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  #461 (permalink)  
Old 19-11-2015, 11:36 PM
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Actually I don't think lawyer working hours are really that bad considering the pay. Most of my friends in this field are reporting 80 hour work week on average and drawing 5k+ for associate and bonus easily 4-6 mths depending on firm.

Compare to let's say an audit associate in Big 4, all-in maybe 70 hours a week drawing 2.8k + 2 months bonus. Given a choice most people will still choose lawyering.
i'm a junior associate in a mid - big law firm (in SG means > 50 lawyers). base pay for midsized to big firms around 5 to 6.5k sounds abvout right. bonus not so much, maybe 3 to 4 months if lucky.

we are really underpaid and if you average out our pay with hours, a home tutor makes more than us. sigh. as compared to the international/ang moh firms that pay double digit starting salary, the local firms pay is crap.

the global firms demand long hours too but at least the remuneration is commensurate. local firms with their "asian" mindset force you to grind for peanuts and then call you strawberries when you cant hack it.

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  #462 (permalink)  
Old 19-11-2015, 11:54 PM
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i'm a junior associate in a mid - big law firm (in SG means > 50 lawyers). base pay for midsized to big firms around 5 to 6.5k sounds abvout right. bonus not so much, maybe 3 to 4 months if lucky.

we are really underpaid and if you average out our pay with hours, a home tutor makes more than us. sigh. as compared to the international/ang moh firms that pay double digit starting salary, the local firms pay is crap.

the global firms demand long hours too but at least the remuneration is commensurate. local firms with their "asian" mindset force you to grind for peanuts and then call you strawberries when you cant hack it.
well its about who you compare with. those intl ang mor law firms is only the best in law can go, it is like those investment banking only the good finance ppl can go.

for average ppl, at least u guys as law associates get decent pay/bonus for working long hrs. those average ppl in finance even worse, work almost same hrs as u guys, but end up less than half ur pay.

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  #463 (permalink)  
Old 20-11-2015, 06:42 AM
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I don't think any of us really has an answer to this question.

Let's face it. Most of us in this world have to make a living doing things that we don't absolutely love. Lawyers are no different. I wish I could tell you I was passionate about my job, but I'm not. I'm just another paper pusher trying to get by in a harsh, expensive world. My job pays for three square meals and allows for some trappings of luxury, and I'm satisfied.

You seem like you're close to graduation, and if you choose to do something non-law, you do so with your eyes wide open. You'll be forsaking the safety of an industry which pays well above market rate for the wild unknown. If you are confident that you're a smart, enterprising individual who can find a better job or start a successful business, by all means follow your dream.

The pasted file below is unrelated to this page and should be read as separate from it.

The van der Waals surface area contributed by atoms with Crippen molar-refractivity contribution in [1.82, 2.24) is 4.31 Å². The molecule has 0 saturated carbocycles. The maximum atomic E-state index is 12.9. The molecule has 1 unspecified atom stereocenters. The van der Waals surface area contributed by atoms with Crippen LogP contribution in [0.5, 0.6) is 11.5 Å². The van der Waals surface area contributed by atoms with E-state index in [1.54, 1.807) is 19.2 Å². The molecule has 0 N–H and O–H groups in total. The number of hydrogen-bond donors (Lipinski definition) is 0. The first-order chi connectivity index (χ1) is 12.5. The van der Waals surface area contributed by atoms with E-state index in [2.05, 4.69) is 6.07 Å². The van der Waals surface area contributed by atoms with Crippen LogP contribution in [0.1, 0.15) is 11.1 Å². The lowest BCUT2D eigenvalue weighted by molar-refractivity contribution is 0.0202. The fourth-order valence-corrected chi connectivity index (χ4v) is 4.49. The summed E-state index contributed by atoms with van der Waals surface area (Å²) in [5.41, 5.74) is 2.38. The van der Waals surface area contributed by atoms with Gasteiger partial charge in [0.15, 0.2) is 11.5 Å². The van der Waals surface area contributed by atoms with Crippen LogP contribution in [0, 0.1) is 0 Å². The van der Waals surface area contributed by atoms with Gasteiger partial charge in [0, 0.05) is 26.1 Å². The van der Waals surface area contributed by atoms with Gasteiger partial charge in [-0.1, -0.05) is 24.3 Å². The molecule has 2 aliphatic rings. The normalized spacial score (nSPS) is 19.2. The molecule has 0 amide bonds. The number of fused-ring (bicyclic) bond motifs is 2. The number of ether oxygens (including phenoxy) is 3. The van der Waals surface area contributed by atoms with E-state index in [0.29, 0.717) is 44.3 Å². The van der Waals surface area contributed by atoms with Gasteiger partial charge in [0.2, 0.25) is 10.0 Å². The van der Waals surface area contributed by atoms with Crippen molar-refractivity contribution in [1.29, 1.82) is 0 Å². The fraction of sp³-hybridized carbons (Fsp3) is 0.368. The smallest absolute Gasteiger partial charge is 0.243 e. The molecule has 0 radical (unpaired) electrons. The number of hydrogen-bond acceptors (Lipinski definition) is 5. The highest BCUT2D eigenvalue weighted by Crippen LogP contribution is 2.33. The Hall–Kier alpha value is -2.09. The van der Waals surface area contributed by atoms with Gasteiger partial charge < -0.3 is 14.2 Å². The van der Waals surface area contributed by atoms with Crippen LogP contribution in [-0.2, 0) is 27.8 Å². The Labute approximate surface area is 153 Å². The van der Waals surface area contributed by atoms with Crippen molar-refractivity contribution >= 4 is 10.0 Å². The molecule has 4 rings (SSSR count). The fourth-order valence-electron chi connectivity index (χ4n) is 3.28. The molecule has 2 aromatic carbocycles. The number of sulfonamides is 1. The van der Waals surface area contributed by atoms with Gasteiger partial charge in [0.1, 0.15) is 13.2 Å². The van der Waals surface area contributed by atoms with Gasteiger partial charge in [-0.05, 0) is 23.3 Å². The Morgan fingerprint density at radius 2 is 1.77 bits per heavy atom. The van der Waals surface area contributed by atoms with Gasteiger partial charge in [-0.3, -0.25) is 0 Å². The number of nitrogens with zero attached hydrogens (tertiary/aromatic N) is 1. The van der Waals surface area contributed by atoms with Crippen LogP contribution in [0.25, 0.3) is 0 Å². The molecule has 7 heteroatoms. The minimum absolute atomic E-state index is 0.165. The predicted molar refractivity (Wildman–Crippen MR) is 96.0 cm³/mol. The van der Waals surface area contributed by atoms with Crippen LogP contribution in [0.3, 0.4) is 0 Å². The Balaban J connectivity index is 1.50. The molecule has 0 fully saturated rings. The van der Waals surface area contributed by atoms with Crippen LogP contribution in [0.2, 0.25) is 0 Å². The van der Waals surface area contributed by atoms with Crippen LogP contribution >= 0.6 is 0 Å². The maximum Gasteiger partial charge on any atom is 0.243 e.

If however you simply wish to "do something else" because our hard work and long hours seem unpalatable, you'll probably end up disillusioned because there's no free lunch (or in fact, no easy lunch) in this world unless you're born with a silver spoon in your mouth. Everywhere you go in this country, your employer will work you to the bone. If you're destined to work hard anyway you might as well do law, which at least compensates you for it.
im the original poster of the question. fortunately, i have graduated a while ago and am now an associate in a big 4. i am in an practice area that i hate and am deciding either working in a different practice area in another firm (which means starting afresh and potentially competing with the NQs) or non-law.

i am not against the "hard work and long hours" - if i am, i will probably sit tight and wait until i can move to a cushy in-house job. i just never liked law or the practice thereof and have always wanted to pursue a non-legal career. my question is, since i eventually want to do something non-law, should i just embark on it now or should i nevertheless stay on and get a couple more PQE. in other words, do my PQE make a difference if i want to pursue a non-law career?

FYI, i strongly disagree that associates are paid more than market rates, if you consider our meager bonuses and extremely long working hours. also i guess that i don't want to be, and am not satisfied with working in a sweatshop at the beck and call of partners and clients and doing research and churning advice day in day out. lastly, i don't think it is true that every employer "will work you to the bone"... not in the way that law firms do.

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  #464 (permalink)  
Old 20-11-2015, 10:03 AM